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Music, tech and culture roundup, bis

September 2, 2009

The National

It’s the start of school! Here are your reading assignments for the week.

Music History 101: The transition from live music performance to recordings. In the 1950s, music used to be about songs – what we now think of as standards. Whether in Paris or Poughkeepsie, people wanted to hear someone sing Cole Porter’s  “Miss Otis Regrets,” and it didn’t really matter who. With the rise of radio in the 1960s, music began to be about recordings – “Hey Jude” is not only by the Beatles, but there is a single, canonical version of it in our collective memory. In this article by Elijah Wald, he discusses the history and context of this transition, including how it reinforced racial segregation.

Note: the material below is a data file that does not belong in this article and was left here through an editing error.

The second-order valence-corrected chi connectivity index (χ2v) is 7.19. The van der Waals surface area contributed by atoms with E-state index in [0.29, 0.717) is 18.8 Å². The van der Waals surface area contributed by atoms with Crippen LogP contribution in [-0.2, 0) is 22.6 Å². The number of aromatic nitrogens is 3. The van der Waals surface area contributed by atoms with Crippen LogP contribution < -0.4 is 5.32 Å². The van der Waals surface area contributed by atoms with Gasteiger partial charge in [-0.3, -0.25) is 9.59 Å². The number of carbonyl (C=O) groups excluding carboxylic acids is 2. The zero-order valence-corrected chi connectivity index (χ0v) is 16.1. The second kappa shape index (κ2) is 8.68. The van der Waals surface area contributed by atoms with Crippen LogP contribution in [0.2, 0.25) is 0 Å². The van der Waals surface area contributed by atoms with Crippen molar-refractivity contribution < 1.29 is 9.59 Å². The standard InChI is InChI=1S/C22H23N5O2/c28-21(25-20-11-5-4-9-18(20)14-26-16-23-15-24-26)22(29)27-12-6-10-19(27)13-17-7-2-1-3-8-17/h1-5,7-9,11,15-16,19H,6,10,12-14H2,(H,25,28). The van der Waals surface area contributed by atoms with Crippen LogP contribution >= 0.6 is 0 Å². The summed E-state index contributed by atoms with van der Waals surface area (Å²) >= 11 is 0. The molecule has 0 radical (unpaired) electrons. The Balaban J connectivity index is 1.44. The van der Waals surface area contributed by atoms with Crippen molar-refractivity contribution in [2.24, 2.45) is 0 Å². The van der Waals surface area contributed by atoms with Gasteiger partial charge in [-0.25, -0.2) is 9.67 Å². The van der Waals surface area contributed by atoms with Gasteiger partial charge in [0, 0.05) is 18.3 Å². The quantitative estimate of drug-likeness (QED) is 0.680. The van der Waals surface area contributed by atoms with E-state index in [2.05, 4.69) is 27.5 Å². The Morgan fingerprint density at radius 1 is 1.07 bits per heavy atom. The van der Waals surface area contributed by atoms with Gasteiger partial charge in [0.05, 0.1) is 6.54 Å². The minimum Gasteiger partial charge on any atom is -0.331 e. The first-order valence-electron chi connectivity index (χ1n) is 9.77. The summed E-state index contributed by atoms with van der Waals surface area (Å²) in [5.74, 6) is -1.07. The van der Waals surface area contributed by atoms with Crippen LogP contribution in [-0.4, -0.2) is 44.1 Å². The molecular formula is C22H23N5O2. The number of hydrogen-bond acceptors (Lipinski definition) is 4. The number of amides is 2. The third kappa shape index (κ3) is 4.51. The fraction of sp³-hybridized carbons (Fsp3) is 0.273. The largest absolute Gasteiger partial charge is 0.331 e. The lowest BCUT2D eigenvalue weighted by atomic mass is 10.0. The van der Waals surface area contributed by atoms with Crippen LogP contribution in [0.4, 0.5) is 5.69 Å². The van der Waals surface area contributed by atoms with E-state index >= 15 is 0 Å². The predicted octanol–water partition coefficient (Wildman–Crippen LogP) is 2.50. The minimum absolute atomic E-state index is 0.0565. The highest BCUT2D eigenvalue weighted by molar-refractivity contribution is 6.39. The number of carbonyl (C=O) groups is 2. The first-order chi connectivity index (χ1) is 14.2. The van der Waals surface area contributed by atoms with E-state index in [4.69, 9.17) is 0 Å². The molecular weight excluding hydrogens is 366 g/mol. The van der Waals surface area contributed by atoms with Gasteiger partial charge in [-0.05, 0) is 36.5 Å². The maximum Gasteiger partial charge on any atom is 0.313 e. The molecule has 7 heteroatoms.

Intro to Sociology: Indie rock from the perspective of our parents. While “The Grown-Ups Guide to Indie Rock,” is a less than appealing title, fifty-something music critic D.J. Palladino writes an appreciation of indie music that gets closer to its heart than a score of Pitchfork 9.4 reviews ever could.

[extra credit] Advanced Topics in Neurobiology: Why we respond emotionally to music. Scientific American had a great article last month on the neurological basis of the emotional response to music. You can read a summary here, but unfortunately the full article is behind a paywall (if you happen to actually be at a college, you should have online access).

MP3: Kirsty McColl and the Pogues – Miss Otis Regrets [buy]

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